A supermoon is expected to appear on Saturday for the first of three times this summer.
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The full moon will reach perigee when the moon is closest to the Earth during its elliptical orbit, said Griffith Observatory Telescope Demonstrator and Amatuer Astronomer, Jim Mahon.
“It’s just a full moon that happens to occur when the moon perigees. The orbit is an ellipse not circle, there’s a high point and low point,” Mahon said. “Sometimes it happens to hit the low point when full.
The reason people really notice the full moon is because it’s rising at sunset. you’ll be out and about.”
Two other supermoons this summer will be on Aug. 10 and Sept. 9. Last year there were three in a row.
“The closest full moon of 2014 occurs next month on Aug. 10, at 2:11 p.m. ET,” according to an NBC News article. “On that date, the moon reaches perigee, or its closest approach to the Earth at 221,765 miles (356,896) kilometers distant at 1:44 p.m. ET, less than an hour from full.”
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While the moon may look larger, it’s actually just an illusion, Mahon said.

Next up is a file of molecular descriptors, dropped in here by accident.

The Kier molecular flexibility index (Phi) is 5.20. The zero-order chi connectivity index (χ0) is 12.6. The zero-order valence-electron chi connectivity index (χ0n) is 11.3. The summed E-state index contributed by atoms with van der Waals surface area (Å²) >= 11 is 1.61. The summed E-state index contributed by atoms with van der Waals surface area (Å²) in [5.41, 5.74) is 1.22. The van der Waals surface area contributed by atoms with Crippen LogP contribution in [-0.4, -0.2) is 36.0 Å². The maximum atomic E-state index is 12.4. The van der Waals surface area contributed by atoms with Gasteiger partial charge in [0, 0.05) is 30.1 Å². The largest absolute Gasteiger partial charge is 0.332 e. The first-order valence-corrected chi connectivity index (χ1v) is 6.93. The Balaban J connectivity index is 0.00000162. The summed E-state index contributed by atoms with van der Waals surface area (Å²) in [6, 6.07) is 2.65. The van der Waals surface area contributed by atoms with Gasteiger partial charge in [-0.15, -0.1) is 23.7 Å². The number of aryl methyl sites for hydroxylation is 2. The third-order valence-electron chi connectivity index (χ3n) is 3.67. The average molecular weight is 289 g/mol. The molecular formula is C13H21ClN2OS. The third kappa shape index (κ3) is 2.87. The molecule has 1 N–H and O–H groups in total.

“Put your back to the rising moon spread your feet apart bend over and look through your legs,” Mahon said. “We do it at Griffith and, for most people, the allusion goes away when you do that.”
Mahon says not to head over to Griffith for look at the supermoon through a telescope.
“The full moon is the last moon you want to look at through telescope,” Mahon said. “What makes (the moon) interesting, is the shadow lines and there aren’t any shadow lines when the moon is fully illuminated, it won’t show much in the way of detail. Enjoy with the unaided eye and come to Griffith when the moon is partially illuminated.”
Information courtesy of NBC News and the Associated Press.
Source: Santa Clarita News